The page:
In some instances, these actions can bring about changes on the ground as it did in Sri Lanka. In other instances, the HRC’s initiatives can lead to a fundamental shift in the international dialogue as occurred after publication of the Kirby Commission of Inquiry report on human rights situation in North Korea. The effectiveness of the Council is not preordained. So among the key takeaways for me is that our collective engagement matters but we also have to constantly ask the question in a world of limited resources – Will this action lead to some measurable change?
UNA-NCA: Your work before becoming ambassador focused more nationally than internationally. How has your experience at the HRC impacted your perspective of both international and domestic human rights efforts, and what do you see at the intersection of that?
K.H: Certainly, there are important distinctions between work to secure legal rights of individuals or communities in domestic settings as contrasted to the international sphere. For one thing, domestically, there is usually more effective enforcement of rights through judicial proceedings. As a litigator representing Indian Tribes, my experience domestically was to advocate—principally in the federal courts—for enforcement of rights on behalf of tribal communities. Domestically, you can bring a court action, make your case and be granted relief. But the courts are also equipped to enforce their rulings with orders and coercive powers including contempt where necessary. This stands in stark contradistinction with enforcing international human rights norms internationally. As with most international norms, the enforcement through political tools. This is the importance of treaty bodies and the High Commissioner and his office as well as bodies such as the Human Rights Council. Promotion of human rights takes concerted attention and effort from nations and nongovernmental entities. It requires the exercise of political coercion—shaming and documentation of abuses—and in rare cases economic coercive measures utilized against states transgressing settled norms.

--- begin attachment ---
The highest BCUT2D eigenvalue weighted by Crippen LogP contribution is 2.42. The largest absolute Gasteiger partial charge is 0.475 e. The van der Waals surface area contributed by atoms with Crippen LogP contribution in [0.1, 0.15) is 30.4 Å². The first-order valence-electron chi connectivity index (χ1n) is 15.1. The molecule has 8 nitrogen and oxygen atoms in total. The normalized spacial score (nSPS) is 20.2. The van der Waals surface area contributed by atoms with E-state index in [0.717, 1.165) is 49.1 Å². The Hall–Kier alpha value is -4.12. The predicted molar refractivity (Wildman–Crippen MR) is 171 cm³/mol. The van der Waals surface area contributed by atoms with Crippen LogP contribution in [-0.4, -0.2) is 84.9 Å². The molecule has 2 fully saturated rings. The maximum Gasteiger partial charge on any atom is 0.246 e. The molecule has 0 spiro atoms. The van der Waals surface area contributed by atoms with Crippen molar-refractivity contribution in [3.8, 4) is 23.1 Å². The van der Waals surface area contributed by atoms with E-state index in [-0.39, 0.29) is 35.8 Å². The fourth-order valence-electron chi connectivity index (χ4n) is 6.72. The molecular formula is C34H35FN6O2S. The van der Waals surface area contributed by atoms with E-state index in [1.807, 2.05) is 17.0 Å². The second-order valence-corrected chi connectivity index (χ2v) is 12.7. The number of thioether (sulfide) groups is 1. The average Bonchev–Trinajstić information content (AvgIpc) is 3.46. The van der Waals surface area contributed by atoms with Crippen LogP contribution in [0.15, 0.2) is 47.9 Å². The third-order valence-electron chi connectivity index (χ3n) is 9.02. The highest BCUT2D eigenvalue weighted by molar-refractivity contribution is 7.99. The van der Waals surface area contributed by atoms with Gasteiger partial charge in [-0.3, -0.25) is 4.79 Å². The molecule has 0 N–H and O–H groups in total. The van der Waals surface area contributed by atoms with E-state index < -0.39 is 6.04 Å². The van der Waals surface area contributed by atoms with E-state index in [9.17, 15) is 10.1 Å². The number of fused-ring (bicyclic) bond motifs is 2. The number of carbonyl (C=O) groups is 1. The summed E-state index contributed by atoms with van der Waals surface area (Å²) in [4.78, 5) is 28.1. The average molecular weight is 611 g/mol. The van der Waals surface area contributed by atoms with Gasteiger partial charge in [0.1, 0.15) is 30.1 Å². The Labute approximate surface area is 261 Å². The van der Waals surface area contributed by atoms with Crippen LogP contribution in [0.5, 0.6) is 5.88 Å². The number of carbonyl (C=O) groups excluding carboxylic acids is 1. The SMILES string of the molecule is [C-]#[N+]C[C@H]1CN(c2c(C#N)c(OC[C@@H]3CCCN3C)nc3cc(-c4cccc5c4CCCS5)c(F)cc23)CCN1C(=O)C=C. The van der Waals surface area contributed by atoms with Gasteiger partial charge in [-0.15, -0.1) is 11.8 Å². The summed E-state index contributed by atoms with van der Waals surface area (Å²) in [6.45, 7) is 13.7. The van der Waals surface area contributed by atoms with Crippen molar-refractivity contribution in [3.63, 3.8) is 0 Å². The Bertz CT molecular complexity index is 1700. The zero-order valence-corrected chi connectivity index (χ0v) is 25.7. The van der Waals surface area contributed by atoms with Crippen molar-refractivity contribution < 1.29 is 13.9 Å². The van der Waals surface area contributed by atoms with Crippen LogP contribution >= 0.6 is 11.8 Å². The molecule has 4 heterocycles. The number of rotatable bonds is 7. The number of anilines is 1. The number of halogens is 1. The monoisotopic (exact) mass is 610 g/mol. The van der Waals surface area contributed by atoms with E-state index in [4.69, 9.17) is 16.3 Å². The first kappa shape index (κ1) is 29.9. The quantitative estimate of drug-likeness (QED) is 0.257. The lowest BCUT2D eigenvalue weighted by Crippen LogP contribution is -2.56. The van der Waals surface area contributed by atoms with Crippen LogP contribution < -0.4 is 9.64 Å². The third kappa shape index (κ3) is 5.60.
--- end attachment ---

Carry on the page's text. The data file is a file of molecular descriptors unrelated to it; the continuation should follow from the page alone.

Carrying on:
UNA-NCA: You had quite a transition this year. What are you doing now and what are your plans for the future?
K.H: I have returned to practicing law as a Partner at Kilpatrick, Townsend & Stockton, LLP, the firm I was at prior to my ambassadorial tenure. I am also a Non-Resident Senior Fellow for National Security Policy at George Washington University Elliott School of International Affairs. I am doing a mixture of representation of tribal nations in litigation and development projects as well as advising clients on navigating multilateral institutions and guiding various projects internationally.
UNA-NCA: Eleanor Roosevelt once said that unless human rights have a meaning close to home/locally, they have little meaning anywhere, and that "without concerted citizen action to uphold them close to home, we shall look in vain for progress in the larger world." What are your reflections on that, and on what it means for action and prioritizing action?